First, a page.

Statement on Baton Rouge, Minneapolis, and Dallas killings
“My eyes are spent with weeping; my stomach churns; my bile is poured out on the ground because of the destruction of my people, because infants and babes faint in the streets of the city." ~ Lamentations 2:11 NRSV
“Please, Lord, you know our rights, Lord. You know we are innocent people, Lord. We are innocent people.” ~ Lavish Reynolds, girlfriend of Philando Castile
The National Council of Churches mourns the recent shootings of Alton Sterling in Baton Rouge, LA, Philando Castile in suburban Minneapolis, MN, and five police officers in Dallas, TX. These killings point to the racial tensions that plague our society and the disturbing disregard for the sacredness of human life, exacerbated by the prevalence of weapons.
We pray for a full recovery of those wounded in Dallas and for the friends and families of those killed in each of these tragic incidents. Words seem inadequate to express the depth of our sorrow and the extent of our concern for the stability and well-being of our country. Our society is in need of a radical transformation, away from suspicion and anger to trust and reconciliation. We are committed to the pursuit of both racial justice and sensible measures to prevent gun violence, and to working to bring about reconciliation among our people.
We commend the following statements from NCC member communions:
"We are killing ourselves, and until we in the white community feel that the death of a person of color is our death too, it's not going to change."
The Bible reminds us that, “You are from God, little children, and have overcome them, because greater is the one who is in you than the one who is in the world” (I John 4:4). “Our ability to overcome the world by the God-bestowed power within us requires faith and courage.”
Other statements will be posted on the NCC website as they become available.
NBC features RCC member Simran Jeet Singh in Life Stories series
RCC member Simran Jeet Singh, professor of religion and Senior Religion Fellow at The Sikh Coalition, reflects on his upbringing and faith, and the importance of cultural and religious literacy across traditions in America in NBC's Life Stories video.
Religious Freedom Center offers classes for religious and civic leaders
Become a constitutional and human rights specialist on issues of religion and public life.
The Religious Freedom Center of the Newseum Institute is a nonpartisan national initiative focused on educating the American public about the religious liberty principles of the First Amendment. We envision a world committed to religious freedom as an inalienable right for all people.
In carrying out this vision, our mission is to educate the public about the history, meaning and significance of religious freedom and to promote dialogue and understanding among people of all religions and none.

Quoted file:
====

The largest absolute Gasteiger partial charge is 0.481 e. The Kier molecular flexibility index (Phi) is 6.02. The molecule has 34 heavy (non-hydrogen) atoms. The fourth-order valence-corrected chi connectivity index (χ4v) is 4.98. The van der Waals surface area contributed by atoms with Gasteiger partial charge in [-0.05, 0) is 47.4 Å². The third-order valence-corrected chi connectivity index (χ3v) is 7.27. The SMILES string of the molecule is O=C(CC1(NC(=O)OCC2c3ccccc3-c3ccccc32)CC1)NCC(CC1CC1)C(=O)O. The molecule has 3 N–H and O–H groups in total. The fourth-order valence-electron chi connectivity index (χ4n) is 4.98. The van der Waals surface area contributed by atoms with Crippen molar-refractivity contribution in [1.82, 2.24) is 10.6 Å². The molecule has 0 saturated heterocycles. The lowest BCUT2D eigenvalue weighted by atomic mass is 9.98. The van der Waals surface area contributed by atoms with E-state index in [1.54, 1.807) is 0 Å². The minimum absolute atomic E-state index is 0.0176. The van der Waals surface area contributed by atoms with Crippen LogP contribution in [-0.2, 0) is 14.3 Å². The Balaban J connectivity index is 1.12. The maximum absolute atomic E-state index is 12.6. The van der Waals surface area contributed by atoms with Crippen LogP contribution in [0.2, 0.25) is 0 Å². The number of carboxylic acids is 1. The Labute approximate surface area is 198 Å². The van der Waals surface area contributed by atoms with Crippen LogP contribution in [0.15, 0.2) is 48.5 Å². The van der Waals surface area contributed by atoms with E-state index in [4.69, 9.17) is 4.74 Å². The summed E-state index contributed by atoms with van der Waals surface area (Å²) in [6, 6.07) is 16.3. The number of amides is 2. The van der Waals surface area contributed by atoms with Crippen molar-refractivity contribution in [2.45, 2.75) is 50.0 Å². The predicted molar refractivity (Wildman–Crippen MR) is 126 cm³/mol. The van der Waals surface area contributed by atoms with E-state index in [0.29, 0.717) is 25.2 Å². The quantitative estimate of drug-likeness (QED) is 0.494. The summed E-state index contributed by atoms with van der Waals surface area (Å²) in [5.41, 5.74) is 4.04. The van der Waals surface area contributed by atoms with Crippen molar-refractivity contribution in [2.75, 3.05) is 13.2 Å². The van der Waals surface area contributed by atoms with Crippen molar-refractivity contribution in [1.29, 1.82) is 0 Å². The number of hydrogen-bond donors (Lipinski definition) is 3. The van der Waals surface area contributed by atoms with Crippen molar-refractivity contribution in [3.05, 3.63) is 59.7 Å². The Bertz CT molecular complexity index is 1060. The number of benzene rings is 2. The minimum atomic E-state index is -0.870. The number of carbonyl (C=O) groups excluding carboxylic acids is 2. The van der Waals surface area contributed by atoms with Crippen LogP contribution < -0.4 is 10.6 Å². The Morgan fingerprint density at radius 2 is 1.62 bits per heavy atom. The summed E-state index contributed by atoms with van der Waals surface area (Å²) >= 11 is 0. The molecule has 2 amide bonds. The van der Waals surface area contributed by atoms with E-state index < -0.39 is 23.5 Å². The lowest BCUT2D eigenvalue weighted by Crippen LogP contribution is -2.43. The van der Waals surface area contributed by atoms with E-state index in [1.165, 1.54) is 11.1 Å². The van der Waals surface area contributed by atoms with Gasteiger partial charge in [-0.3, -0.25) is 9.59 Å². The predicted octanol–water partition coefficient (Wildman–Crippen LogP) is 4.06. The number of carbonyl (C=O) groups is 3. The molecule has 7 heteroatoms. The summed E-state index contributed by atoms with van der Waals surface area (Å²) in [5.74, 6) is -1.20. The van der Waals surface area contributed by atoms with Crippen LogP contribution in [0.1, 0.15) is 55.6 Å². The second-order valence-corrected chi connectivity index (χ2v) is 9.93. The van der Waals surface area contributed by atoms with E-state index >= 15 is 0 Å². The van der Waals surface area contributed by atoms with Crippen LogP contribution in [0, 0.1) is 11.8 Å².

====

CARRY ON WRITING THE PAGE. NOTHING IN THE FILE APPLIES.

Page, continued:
The Religious Freedom Center offers onsite and online classes that prepare religious and civic leaders for effective and principled leadership in a religiously diverse society.
We invite you to join this initiative and encourage you to apply for one or more of our courses. We are currently accepting applications for the Fall 2016 First Amendment courses.
Religion & Democracy, an interfaith special, to be broadcast June 26, 2016 on CBS
Religion & Democracy, a CBS Interfaith Special, looks at the challenges America is facing – as one of the most diverse democratic countries in the world – when it comes to religious hate and intolerance, and in particular examines the conditions that are fueling anti-Muslim sentiment. This special broadcast will air on the CBS Television Network Sunday, June 26 (check local listings ).
Among those featured on the program is Dalia Mogahed, Director of Research at the Institute for Social Policy and Understanding (ISPU). A recent ISPU survey revealed that last year Muslims reported more religious discrimination than Jews, Protestants and Catholics. She talks about how living in a climate of fear and intolerance affects the Muslim community and society as a whole.
Statement by the National Council of Churches and other faith groups in the wake of the worst mass shooting in US history
The National Council of the Churches of Christ in the USA was shocked and saddened by news of the largest mass shooting in our country’s history. We deplore gun violence, hate crimes, and terrorism in all their manifestations.
All of these forms of violence insidiously came together in this incident – a lone shooter using an assault weapon and professing his affinity with ISIS targeted the LGBTQ community – which resulted in the death of 49 people and the injury of 53 more. We mourn the dead, stand with the survivors, and grieve with the victims’ families. We also pray for a speedy recovery of the wounded, for the healing of the Orlando community, and for the well being of our country after this assault on our cherished values.
It is not lost on us that the shooter was a Muslim, and some may wrongly seek to label Muslims as violent people generally. Apparently known not to be particularly religious, reports indicate that he was both mentally unstable and swayed by the kind of hate that is antithetical to genuine faith. Indeed, no person of faith can carry out such an act of violence and claim authentically to do so in the name of their faith. Our Muslim friends share this same conviction.
5 Tips for a Successful Communications Ministry
Teresa Tysinger, Director of Communications at First Presbyterian Church in Ft Worth, Texas offered the Dallas-Ft. Worth Chapter “5 Tips for a Successful Communications Ministry” at the recent June meeting.
Promoting Religious Literacy